NASHOBA PUBLISHING/AMELIA PAK-HARVEY
About 25 painters, woodworkers, printers and other artisans came out to an interest meeting last Thursday for the possibility of a local "makerspace." Economic Development Director David Maher (far right) led the meeting along with resident Faisal Mohammed.
By Amelia Pak-Harvey
AYER -- As a person who dabbles in robotics outside of his job, resident Faisal Mohammed just doesn't have enough space to play with his robots.
He said he had been looking into nearby "makerspaces" -- spaces where artists of all kinds come together to create, learn from each other and maybe even build a business -- but noticed Lowell Makes in Lowell and MakeIt Labs in Nashua were too far away.
That's when he had the idea of bringing a Makerspace to Ayer -- an idea that seemed to gain support at a forum of interested artisans Thursday night.
A small crowd of about 25 welders, painters, woodworkers and other creators sat in the Great Hall to learn about the possibility of a makerspace in Ayer.
Drawing heavily on inspiration from Artisan's Asylum in Boston, Mohammed outlined the possibilities of such a space.
Most of these places, he said, occur when a combination of people come together and decide what equipment they need, whether it is a 3-D printer or a plasma cutter.
"The idea there is that if everyone chips in a little bit, it doesn't cost so much," he said.
Individual makers can lease equipment to the space, he said, and people who use the devices would have to learn how to properly operate it. There could also be different levels of membership that offer access at different times.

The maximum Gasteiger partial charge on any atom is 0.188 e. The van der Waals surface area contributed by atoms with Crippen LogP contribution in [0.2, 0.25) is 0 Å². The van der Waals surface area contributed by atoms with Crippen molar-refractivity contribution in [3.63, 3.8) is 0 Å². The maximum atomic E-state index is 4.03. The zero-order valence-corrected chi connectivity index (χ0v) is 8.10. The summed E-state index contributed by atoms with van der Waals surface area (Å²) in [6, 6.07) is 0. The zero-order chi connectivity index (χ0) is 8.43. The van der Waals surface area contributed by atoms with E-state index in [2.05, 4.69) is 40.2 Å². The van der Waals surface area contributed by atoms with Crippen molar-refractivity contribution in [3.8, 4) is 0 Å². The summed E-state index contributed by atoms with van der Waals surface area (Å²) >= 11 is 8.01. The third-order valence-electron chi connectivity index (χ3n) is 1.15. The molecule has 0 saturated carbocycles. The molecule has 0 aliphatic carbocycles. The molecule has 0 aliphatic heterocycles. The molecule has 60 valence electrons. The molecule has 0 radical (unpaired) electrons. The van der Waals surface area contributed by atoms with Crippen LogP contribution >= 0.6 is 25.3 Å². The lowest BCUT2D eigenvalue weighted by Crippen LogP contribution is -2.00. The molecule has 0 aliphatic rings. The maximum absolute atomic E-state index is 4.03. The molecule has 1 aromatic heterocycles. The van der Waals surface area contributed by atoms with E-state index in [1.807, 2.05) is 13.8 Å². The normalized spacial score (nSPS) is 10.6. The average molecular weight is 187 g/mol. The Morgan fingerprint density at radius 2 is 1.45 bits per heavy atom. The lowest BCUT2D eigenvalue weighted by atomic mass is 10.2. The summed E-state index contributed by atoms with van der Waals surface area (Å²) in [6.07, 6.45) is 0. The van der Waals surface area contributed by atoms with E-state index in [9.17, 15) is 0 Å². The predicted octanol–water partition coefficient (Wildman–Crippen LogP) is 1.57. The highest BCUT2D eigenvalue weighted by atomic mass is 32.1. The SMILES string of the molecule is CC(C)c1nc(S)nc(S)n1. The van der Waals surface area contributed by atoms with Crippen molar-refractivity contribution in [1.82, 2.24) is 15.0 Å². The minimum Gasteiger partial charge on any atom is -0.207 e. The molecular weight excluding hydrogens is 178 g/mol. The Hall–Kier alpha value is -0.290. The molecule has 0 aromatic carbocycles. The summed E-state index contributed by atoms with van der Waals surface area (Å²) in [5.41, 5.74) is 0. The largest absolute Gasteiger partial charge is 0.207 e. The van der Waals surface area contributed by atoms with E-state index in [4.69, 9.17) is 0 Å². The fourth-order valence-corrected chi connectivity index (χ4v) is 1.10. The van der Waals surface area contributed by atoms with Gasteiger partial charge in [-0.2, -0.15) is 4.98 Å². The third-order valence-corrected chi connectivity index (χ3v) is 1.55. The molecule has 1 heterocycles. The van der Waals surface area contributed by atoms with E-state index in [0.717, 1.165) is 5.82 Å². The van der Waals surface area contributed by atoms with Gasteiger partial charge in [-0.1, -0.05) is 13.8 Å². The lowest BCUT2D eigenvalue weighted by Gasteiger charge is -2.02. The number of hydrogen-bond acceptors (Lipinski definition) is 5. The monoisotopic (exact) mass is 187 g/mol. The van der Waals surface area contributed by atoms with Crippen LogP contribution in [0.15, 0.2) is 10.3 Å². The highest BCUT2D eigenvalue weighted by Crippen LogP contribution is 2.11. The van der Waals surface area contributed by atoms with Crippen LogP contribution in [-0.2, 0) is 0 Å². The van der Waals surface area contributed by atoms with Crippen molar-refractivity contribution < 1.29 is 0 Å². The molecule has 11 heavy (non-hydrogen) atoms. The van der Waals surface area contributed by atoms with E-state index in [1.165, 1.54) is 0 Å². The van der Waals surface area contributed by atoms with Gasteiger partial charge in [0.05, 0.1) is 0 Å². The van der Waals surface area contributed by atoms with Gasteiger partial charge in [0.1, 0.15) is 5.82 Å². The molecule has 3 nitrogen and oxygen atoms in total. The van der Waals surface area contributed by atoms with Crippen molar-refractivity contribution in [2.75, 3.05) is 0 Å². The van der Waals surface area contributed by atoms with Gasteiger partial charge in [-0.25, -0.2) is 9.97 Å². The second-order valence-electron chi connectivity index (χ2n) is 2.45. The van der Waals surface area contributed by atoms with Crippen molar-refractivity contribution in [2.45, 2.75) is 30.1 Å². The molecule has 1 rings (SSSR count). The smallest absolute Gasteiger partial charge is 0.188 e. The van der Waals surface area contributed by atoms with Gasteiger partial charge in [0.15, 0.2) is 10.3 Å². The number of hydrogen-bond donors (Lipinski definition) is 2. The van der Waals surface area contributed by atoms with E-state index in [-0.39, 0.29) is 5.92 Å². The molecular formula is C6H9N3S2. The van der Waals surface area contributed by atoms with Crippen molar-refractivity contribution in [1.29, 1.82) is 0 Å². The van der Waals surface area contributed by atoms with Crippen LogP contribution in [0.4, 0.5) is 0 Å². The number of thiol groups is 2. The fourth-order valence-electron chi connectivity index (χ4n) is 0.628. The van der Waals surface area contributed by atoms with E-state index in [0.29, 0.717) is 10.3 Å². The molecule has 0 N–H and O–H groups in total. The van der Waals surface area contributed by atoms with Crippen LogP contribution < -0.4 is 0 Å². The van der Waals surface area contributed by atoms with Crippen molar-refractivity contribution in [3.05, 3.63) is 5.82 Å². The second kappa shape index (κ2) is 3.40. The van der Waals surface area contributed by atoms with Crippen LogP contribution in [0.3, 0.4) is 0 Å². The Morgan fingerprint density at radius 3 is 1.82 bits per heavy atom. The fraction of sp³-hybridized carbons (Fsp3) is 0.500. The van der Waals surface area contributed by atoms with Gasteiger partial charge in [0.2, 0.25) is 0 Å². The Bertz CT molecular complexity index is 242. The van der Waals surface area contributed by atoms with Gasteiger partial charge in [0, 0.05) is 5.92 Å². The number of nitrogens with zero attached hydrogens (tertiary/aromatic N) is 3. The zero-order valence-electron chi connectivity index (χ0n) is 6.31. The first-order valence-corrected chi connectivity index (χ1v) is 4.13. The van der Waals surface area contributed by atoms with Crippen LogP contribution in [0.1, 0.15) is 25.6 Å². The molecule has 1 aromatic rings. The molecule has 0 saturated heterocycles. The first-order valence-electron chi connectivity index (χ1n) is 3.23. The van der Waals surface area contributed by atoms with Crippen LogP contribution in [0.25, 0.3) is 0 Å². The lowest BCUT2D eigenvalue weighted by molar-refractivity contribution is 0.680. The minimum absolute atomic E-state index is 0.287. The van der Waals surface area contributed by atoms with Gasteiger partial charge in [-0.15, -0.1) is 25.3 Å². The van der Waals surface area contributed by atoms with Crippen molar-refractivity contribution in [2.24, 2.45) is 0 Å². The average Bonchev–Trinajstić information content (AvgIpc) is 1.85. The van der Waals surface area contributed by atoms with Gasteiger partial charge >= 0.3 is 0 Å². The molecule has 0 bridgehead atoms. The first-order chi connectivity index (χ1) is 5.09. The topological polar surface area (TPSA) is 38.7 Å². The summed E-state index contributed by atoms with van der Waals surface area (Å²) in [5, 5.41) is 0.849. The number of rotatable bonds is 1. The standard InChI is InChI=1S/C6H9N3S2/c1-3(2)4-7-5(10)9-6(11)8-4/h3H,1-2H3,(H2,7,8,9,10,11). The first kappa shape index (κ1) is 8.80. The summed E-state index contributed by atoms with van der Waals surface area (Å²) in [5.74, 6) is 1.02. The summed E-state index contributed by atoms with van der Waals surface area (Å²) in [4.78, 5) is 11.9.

Equipment might come through capital expenditure or member donations, he said.
The different artisans in the crowd expressed similar desires to come together in a shared space.
Craig Farnsworth, of Ayer, said he became a self-taught welder after his wife bought him one for Christmas. When his two daughters go to sleep, he goes down into his basement to work.
It would be nice to move to a place outside his house, he said.
"I get asked all the time, 'Can I come to your shop?' " he said. "I don't have a shop, it's in my basement. I can show you stuff on my back porch."
Mike Audette, also from Ayer, said he was more of a hobbyist with a 3-D printer and CNC router, a machine that cuts different materials.
"I get into the hobbies to learn something new outside of my regular day job and to keep expanding my horizons," he said.
He said it would be nice to have access to other tools.
Scott Winroth, who runs a 3-D printing company out of his Ayer home, said he just needs a small area where he can put his printer and maybe a few desks.
"A lot of times most of my clients I get online through MakeXYZ.com or 3D Hubs, but occasionally I have people that actually want to come in and meet with me and see my printer, and it's in my basement," he said. "That doesn't look very professional."
Faisal said he and Economic Development Director David Maher have looked at one potential space already.
"One of the big things was seeing how much of the community was actually interested in us having it and how much we can really push forward," Mohammed said.
Seeing how many people showed up, he said, they can now go back and look at potential spaces.
Maher told the group that they are the initial innovators of the project and will hopefully be a big part of it.
"There's other people doing it and there's no reason why, with the capacity of people here, it can't be done somewhere else as well," he said.
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